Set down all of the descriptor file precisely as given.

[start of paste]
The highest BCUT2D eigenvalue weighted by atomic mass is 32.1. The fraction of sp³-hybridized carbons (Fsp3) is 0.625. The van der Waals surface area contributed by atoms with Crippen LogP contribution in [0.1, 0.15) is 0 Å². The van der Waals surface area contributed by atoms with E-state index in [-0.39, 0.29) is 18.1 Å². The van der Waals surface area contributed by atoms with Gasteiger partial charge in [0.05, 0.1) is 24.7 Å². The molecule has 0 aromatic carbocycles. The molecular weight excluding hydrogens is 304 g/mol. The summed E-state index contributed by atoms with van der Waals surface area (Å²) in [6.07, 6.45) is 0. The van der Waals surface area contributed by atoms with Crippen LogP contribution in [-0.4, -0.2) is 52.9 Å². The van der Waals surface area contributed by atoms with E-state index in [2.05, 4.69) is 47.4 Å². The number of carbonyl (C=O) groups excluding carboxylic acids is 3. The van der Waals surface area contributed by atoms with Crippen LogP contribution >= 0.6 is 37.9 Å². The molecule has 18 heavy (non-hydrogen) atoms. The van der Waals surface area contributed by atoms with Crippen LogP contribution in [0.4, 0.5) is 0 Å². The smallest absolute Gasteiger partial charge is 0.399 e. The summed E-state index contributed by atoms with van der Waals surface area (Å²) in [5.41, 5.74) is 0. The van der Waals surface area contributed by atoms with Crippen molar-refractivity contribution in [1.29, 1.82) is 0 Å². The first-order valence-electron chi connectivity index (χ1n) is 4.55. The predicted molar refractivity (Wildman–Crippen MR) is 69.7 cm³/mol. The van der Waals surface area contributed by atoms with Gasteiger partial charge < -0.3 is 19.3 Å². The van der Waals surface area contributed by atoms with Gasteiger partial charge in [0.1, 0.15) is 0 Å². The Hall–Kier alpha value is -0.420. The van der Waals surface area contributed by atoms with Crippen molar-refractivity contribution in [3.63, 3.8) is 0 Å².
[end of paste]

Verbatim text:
The highest BCUT2D eigenvalue weighted by atomic mass is 32.1. The fraction of sp³-hybridized carbons (Fsp3) is 0.625. The van der Waals surface area contributed by atoms with Crippen LogP contribution in [0.1, 0.15) is 0 Å². The van der Waals surface area contributed by atoms with E-state index in [-0.39, 0.29) is 18.1 Å². The van der Waals surface area contributed by atoms with Gasteiger partial charge in [0.05, 0.1) is 24.7 Å². The molecule has 0 aromatic carbocycles. The molecular weight excluding hydrogens is 304 g/mol. The summed E-state index contributed by atoms with van der Waals surface area (Å²) in [6.07, 6.45) is 0. The van der Waals surface area contributed by atoms with Crippen LogP contribution in [-0.4, -0.2) is 52.9 Å². The van der Waals surface area contributed by atoms with E-state index in [2.05, 4.69) is 47.4 Å². The number of carbonyl (C=O) groups excluding carboxylic acids is 3. The van der Waals surface area contributed by atoms with Crippen LogP contribution >= 0.6 is 37.9 Å². The molecule has 18 heavy (non-hydrogen) atoms. The van der Waals surface area contributed by atoms with Crippen LogP contribution in [0.4, 0.5) is 0 Å². The smallest absolute Gasteiger partial charge is 0.399 e. The summed E-state index contributed by atoms with van der Waals surface area (Å²) in [5.41, 5.74) is 0. The van der Waals surface area contributed by atoms with Crippen molar-refractivity contribution in [1.29, 1.82) is 0 Å². The first-order valence-electron chi connectivity index (χ1n) is 4.55. The predicted molar refractivity (Wildman–Crippen MR) is 69.7 cm³/mol. The van der Waals surface area contributed by atoms with Gasteiger partial charge < -0.3 is 19.3 Å². The van der Waals surface area contributed by atoms with Gasteiger partial charge in [0.1, 0.15) is 0 Å². The Hall–Kier alpha value is -0.420. The van der Waals surface area contributed by atoms with Crippen molar-refractivity contribution in [3.63, 3.8) is 0 Å².